India has an intense nationalism, is a greatest country on earth! India is multi cultural, pluralistic Nation. She has to arrive in economic, agriculture, social, educational, health and hygiene next to China. But, in reality corruption, religious chauvinism, pseudo politics, ignored minorities, industries employing not even one percent of the population is disturbing. Amity India strives to expose India’s anti secularist force , being detrimental to India’s progress and to the social justice.
Monday, March 5, 2012
Beyond Bahu Begum
» FRIDAY REVIEW
March 2, 2012
study on the representation of Awadhi culture in Bollywood. Shafey Kidwai
“Despite ubiquitous presence of women in the
public space, existence of the courtesan still denotes an aura of unfamiliarity
and it continues to prompt the filmmakers to fashion a gripping narrative
around courtesans,” said Muntazir Qaimi whose doctoral thesis on
“Representation of Awadhi Culture in Indian Film”, has appeared as a book
Visibly upset with the pedantic
academics who consider films unworthy of serious academic attention, Muntazir
decided to zero in on some famous Urdu texts that are translated into films.
“Even for natty filmmakers, Awadh, the wellspring of North Indian Muslim
culture, betrays a kind of reverie induced by erotic dance sequences and
sweet-toned lyrics. It nourishes a sense of cultural sensibility for those who
think longingly of a hoary institution.
The producers try to depict the
sophisticated Muslim culture through the prism of a prostitute or dancing
girl,” he added.
Analysing 12 hugely popular
films, “Chaudvin Ka Chand” (1960), “Mere Mehboob” (1963), “Bahu Begum” (1967),
“Paalki” (1967), “Pakeezah” (1971), “Shatranj Ke Khilari” (1977), “Mere Huzoor”
(1978), “Gaman” (1979), “Mehboob Ki Mehndi” (1981), “Nikaah” (1982) and “Umrao
Jan” (1982) in the contours of cultural studies with admirable thoroughness,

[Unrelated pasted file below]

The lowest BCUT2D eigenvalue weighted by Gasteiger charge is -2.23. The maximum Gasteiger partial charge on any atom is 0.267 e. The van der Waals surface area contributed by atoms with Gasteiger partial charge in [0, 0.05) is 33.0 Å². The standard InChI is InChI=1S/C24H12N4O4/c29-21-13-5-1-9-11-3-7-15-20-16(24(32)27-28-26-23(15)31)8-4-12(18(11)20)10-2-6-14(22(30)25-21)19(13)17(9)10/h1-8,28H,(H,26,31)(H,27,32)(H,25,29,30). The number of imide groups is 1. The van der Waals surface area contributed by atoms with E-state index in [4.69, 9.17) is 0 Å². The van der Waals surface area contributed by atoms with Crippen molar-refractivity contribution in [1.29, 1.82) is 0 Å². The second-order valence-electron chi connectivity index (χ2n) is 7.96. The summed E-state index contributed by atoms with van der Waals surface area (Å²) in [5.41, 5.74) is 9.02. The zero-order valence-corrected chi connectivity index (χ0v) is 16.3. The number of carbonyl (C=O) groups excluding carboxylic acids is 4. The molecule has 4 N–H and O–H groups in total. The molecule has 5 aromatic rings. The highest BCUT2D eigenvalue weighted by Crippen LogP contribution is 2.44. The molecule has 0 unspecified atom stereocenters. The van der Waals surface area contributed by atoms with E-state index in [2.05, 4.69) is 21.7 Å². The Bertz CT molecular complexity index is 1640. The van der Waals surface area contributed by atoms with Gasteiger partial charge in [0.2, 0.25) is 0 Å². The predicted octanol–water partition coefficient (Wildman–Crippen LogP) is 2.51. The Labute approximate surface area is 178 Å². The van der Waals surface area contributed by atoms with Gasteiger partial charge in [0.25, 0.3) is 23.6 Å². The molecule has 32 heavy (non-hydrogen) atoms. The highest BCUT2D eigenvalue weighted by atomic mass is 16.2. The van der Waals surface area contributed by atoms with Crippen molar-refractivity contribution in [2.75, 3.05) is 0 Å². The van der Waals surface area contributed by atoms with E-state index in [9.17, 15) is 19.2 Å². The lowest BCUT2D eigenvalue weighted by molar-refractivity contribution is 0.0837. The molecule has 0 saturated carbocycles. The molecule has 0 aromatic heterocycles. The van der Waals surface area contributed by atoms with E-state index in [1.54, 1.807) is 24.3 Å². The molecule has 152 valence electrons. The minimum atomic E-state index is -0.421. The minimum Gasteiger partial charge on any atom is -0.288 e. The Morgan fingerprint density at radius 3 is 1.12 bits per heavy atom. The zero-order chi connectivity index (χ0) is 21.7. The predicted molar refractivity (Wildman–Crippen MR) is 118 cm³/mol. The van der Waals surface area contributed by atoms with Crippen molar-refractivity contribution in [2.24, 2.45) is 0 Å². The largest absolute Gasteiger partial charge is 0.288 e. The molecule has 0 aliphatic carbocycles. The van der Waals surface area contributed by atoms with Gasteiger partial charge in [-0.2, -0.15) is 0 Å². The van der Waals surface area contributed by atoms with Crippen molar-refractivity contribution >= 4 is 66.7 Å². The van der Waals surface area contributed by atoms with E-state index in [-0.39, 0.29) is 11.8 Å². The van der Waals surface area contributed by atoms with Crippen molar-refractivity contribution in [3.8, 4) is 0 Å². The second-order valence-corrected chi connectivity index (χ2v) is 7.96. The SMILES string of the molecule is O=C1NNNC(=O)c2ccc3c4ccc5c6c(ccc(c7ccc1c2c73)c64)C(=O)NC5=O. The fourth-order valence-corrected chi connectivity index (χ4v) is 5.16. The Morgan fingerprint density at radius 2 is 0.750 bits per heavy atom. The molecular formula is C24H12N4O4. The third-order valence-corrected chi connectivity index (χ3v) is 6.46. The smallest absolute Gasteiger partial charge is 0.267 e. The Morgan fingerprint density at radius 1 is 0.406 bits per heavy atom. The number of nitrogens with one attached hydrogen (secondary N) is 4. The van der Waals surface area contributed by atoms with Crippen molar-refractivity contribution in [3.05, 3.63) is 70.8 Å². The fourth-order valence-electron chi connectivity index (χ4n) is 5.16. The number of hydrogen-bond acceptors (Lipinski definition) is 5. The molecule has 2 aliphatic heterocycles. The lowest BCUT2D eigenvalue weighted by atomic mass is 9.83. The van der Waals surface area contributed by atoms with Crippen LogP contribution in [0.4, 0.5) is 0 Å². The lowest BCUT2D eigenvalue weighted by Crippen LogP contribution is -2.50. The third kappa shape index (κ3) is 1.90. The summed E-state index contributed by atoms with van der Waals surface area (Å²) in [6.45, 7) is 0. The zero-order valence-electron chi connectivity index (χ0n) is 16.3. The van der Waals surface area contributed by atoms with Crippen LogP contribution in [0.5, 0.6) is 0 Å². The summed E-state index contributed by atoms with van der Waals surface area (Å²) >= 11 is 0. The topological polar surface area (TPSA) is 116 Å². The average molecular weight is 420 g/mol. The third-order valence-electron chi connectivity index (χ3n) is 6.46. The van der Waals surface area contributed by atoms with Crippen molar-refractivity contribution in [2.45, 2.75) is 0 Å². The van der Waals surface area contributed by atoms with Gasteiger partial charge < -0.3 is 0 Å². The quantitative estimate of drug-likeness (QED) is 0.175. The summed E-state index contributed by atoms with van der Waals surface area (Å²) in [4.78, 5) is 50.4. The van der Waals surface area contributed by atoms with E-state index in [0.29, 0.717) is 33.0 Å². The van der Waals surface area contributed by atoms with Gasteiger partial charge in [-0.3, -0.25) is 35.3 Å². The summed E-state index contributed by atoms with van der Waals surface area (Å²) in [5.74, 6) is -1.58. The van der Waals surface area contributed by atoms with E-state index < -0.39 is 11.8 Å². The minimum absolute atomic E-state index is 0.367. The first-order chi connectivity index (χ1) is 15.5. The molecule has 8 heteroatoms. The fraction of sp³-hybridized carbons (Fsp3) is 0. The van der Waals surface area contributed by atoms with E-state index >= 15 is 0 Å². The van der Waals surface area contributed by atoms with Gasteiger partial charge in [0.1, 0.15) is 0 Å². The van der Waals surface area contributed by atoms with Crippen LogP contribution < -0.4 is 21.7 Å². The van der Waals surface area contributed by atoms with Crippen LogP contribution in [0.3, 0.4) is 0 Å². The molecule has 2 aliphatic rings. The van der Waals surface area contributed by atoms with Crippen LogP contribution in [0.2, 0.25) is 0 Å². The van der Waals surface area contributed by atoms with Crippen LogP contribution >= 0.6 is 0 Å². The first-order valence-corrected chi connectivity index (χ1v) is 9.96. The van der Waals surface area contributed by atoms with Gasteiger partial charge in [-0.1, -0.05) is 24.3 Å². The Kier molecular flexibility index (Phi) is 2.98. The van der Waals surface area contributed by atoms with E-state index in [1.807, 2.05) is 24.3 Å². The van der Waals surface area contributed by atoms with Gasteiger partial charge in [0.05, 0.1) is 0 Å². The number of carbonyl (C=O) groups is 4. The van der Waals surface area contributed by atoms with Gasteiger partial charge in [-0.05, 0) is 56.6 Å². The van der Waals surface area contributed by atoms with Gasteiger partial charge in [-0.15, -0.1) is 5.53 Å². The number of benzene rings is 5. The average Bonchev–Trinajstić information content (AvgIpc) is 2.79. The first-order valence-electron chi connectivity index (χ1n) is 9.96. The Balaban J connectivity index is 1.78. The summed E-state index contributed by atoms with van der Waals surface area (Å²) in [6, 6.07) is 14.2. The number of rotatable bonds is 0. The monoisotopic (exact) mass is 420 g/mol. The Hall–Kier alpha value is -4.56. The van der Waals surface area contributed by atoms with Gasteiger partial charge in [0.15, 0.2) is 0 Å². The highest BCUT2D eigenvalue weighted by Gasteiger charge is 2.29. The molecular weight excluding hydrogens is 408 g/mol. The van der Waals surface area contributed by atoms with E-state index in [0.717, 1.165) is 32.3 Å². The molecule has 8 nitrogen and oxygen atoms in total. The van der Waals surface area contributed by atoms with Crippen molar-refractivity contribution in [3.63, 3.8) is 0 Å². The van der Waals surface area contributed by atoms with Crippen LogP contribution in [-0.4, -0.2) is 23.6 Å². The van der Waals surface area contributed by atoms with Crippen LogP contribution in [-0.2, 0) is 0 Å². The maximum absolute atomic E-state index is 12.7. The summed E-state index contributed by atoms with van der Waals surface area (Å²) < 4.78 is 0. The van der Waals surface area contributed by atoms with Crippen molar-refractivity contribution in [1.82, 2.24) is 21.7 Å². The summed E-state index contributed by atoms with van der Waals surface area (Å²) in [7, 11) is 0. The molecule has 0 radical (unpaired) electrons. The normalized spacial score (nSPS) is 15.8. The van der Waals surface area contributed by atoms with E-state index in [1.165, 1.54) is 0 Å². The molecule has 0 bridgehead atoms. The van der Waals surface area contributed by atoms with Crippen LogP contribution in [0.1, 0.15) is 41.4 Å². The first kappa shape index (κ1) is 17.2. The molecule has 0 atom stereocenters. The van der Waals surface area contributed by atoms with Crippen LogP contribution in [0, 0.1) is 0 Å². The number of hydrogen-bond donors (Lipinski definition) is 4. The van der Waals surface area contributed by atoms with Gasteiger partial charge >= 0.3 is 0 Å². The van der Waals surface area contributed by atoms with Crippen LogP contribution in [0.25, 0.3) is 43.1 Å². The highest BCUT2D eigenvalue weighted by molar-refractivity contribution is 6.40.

the author asserts that most films portray a mirror image of the past where
courtesan emerged as a central metaphor. Frequent visits of persons from all
walks of life to her place exposes people's insecurities and the potential for
Divided into five chapters the
book makes it clear that the Awadh culture had never looked down upon the
prostitutes as moral canker, but allowed them to flourish as a spur to poetry,
love, joy, pain and oblivion.
The author raises a pertinent
question about the existence of the courtesans as their cultural and alien
identity put a question mark on the underpinning of the society. The author
assiduously delineates all that constitutes Awadhi culture: Mannerism, modus
vivendi, language, literature, poetry, dance, music, painting and other forms
of fine arts, convivial parties and other sources of entertainment.
Muntazir Qami also traces the
impact of dandy culture on the films and the centrality of the courtesan,
emergence of new female identity in Awadh and complex relationship between
woman and courtesan. Noted academic Professor Imtiaz Ahmad has pointed out that
Dr. Qaumi has aptly discussed the emergence of women, the growing role of the
religious rituals and the slow process by which women begin to emerge on the
Women from aristocratic families
were for a long time confined to the zenana and only women from poor and lowly
classes and dancing girls were visible in the public space.
The book is to look at the
tripartite relationship between literature, and films on the one hand and
literature, films and culture on the other.
With the perceptive and focused
analysis of several films, the last chapter objectively showcases the essential
unity of Hindu and Muslims. The author took pains in explaining as to how films
try to harmonise the heterogenic elements of the great and little traditions of
Hinduism and Islam. The author concluded that the values propagated by the
films gain currency in the society but it is not as simplistic as it looked to
be religions intolerance, always handed out brickbats by the films, has been
continuously gaining grounds.
Notwithstanding this, the book appears to be
destined to blaze a new trail in fil studies.